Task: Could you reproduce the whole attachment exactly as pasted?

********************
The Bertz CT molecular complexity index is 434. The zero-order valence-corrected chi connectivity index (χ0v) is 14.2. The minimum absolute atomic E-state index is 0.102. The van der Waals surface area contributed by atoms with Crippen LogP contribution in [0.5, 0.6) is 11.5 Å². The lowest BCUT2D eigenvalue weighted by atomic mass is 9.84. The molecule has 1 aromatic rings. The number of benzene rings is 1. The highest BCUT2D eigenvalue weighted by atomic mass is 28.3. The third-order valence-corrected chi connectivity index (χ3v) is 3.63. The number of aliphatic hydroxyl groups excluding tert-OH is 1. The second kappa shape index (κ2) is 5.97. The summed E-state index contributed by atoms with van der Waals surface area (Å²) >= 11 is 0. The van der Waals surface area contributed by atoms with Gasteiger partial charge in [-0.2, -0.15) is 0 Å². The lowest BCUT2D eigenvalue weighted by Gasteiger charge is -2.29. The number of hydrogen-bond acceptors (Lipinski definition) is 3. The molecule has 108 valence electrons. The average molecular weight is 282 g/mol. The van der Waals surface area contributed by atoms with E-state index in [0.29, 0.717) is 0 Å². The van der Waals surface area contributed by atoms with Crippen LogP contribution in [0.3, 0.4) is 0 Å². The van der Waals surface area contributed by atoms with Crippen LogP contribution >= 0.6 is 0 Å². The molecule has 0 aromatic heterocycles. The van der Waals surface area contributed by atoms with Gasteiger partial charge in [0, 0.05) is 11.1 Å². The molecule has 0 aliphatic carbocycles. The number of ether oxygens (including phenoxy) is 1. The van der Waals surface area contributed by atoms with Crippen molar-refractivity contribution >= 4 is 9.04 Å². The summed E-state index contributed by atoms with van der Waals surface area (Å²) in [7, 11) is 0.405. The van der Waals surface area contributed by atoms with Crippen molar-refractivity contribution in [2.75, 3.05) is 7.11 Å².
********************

The Bertz CT molecular complexity index is 434. The zero-order valence-corrected chi connectivity index (χ0v) is 14.2. The minimum absolute atomic E-state index is 0.102. The van der Waals surface area contributed by atoms with Crippen LogP contribution in [0.5, 0.6) is 11.5 Å². The lowest BCUT2D eigenvalue weighted by atomic mass is 9.84. The molecule has 1 aromatic rings. The number of benzene rings is 1. The highest BCUT2D eigenvalue weighted by atomic mass is 28.3. The third-order valence-corrected chi connectivity index (χ3v) is 3.63. The number of aliphatic hydroxyl groups excluding tert-OH is 1. The second kappa shape index (κ2) is 5.97. The summed E-state index contributed by atoms with van der Waals surface area (Å²) >= 11 is 0. The van der Waals surface area contributed by atoms with Gasteiger partial charge in [-0.2, -0.15) is 0 Å². The lowest BCUT2D eigenvalue weighted by Gasteiger charge is -2.29. The number of hydrogen-bond acceptors (Lipinski definition) is 3. The molecule has 108 valence electrons. The average molecular weight is 282 g/mol. The van der Waals surface area contributed by atoms with E-state index in [0.29, 0.717) is 0 Å². The van der Waals surface area contributed by atoms with Crippen LogP contribution in [0.3, 0.4) is 0 Å². The van der Waals surface area contributed by atoms with Crippen LogP contribution >= 0.6 is 0 Å². The molecule has 0 aromatic heterocycles. The van der Waals surface area contributed by atoms with Gasteiger partial charge in [0, 0.05) is 11.1 Å². The molecule has 0 aliphatic carbocycles. The number of ether oxygens (including phenoxy) is 1. The van der Waals surface area contributed by atoms with Crippen molar-refractivity contribution >= 4 is 9.04 Å². The summed E-state index contributed by atoms with van der Waals surface area (Å²) in [7, 11) is 0.405. The van der Waals surface area contributed by atoms with Crippen molar-refractivity contribution in [2.75, 3.05) is 7.11 Å².